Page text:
When we last left our old friend Dileep Rao, he was just coming off the success of his role as the beard-rific Rham Jas in Sam Raimi’s “Drag Me To Hell,” desperately dancing around telling me too much about his work as Dr. Max Patel in the then-still-upcoming “Avatar,” and unabashedly avoiding revealing what film he was about to begin.
That film, as we now know, was Christopher Nolan’s “Inception.” Seriously, how many actors have that kind of run with their first three motion pictures? Clearly, Dileep Rao is awesome…and if you doubt this, then consider that, as the release date of “Inception” became imminent, he approached me and asked, “Hey, are we going to do another interview?”
Why, yes. Yes, we are. Now if we could just do something about that cell phone reception…
Everyone will be talking about “Iron Man 2” this weekend. Bullz-Eye.com’s Jason Zingale gives it 3.5 stars out of 5.
It’s the next logical step in the “Iron Man” story, but it feels like Favreau and screenwriter Justin Theroux might have bitten off a little more than they could chew. There are so many subplots weaving in and out of the film that it’s difficult to discern between the ones that are important and those that could have been left on the cutting room floor. That’s because they’re all important in some respect, although some (namely anything concerning Samuel L. Jackson or Scarlett Johansson’s characters) feel more like setup to the upcoming “Avengers” film than a necessary addition to the story. Perhaps Marvel is getting a bit ahead of themselves when it comes to laying the groundwork for their future movies, because “Iron Man 2” could have done without all the clutter.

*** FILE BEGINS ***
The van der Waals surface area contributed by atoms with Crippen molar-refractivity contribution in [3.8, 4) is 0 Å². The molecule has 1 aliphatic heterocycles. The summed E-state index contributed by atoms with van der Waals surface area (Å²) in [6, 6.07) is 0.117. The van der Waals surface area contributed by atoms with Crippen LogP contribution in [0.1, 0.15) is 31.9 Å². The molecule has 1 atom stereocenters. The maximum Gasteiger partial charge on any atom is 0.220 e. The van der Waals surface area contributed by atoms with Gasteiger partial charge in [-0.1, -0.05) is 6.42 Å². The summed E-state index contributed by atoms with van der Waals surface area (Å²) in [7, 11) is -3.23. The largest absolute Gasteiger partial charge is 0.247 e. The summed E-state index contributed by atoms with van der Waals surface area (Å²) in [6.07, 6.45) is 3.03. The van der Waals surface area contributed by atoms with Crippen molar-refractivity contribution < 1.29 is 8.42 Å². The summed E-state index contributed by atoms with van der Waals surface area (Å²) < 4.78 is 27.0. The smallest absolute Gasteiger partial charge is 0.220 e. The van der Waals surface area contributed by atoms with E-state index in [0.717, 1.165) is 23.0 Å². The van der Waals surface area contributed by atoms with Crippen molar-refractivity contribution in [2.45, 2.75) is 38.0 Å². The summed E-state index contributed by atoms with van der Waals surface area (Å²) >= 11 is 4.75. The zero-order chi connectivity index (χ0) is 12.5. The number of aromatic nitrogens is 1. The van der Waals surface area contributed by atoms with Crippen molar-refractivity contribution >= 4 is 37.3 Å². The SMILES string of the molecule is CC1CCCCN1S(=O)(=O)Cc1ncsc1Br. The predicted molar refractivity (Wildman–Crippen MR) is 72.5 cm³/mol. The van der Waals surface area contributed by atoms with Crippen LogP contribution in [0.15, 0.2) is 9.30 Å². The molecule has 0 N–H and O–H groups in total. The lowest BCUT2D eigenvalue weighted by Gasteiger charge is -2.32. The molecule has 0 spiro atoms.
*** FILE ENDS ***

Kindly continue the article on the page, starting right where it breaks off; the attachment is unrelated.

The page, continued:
Favreau does a commendable job of connecting all the pieces into a coherent narrative, but it only works because of his incredible cast. Downey Jr. continues to shine as the wildly charismatic shellhead, while Gwyneth Paltrow gets plenty of room to grow as Stark’s closest confidant. The controversy surrounding the recasting of Don Cheadle as Rhodey (which is comically addressed in his first line: “It’s me, I’m here, deal with it and let’s move on.”) appears to have been for naught since you forget about Terrence Howard almost instantly, but Cheadle is still relegated to the background for most of the film. The same can be said of Rourke, who, despite a memorable introduction in the opening act, is never quite as dangerous as Vanko is made out to be. Sam Rockwell fares a little better as Hammer, a man whose bark is bigger than his bite, but that’s because the role presents him with the chance to be both funny and menacing.
Actress Mila Kunis arrives at the Metropolitan Museum of Art Costume Institute Benefit celebrating the opening of “American Woman: Fashioning a National Identity” in New York. The Ukrainian-born actress looks incredible in her dress.
Bullz-Eye.com interviewed Hugh Hefner as he prepared to celebrate his 84th birthday at the Palms in Las Vegas. Hef explained that this one was of the happiest times of his life, and he seemed very content with his relationship with Crystal Harris. Also, when asked about how others view him, he had an interesting quote.
Long ago, I said that quite frankly my life is like a Rorschach test, an ink blot test. People can make their own dreams and fantasies and prejudices onto my life.
What you know about me is very much related to…it’s very subjective and very personal.
He’s right in many ways. What you think about Hef usually says more about your own views on the world, particularly in the areas of morality and sexuality.
Hef is still very involved in the month-to-month publishing of Playboy magazine and seems very comfortable with his current role with the company, even in the current market climate.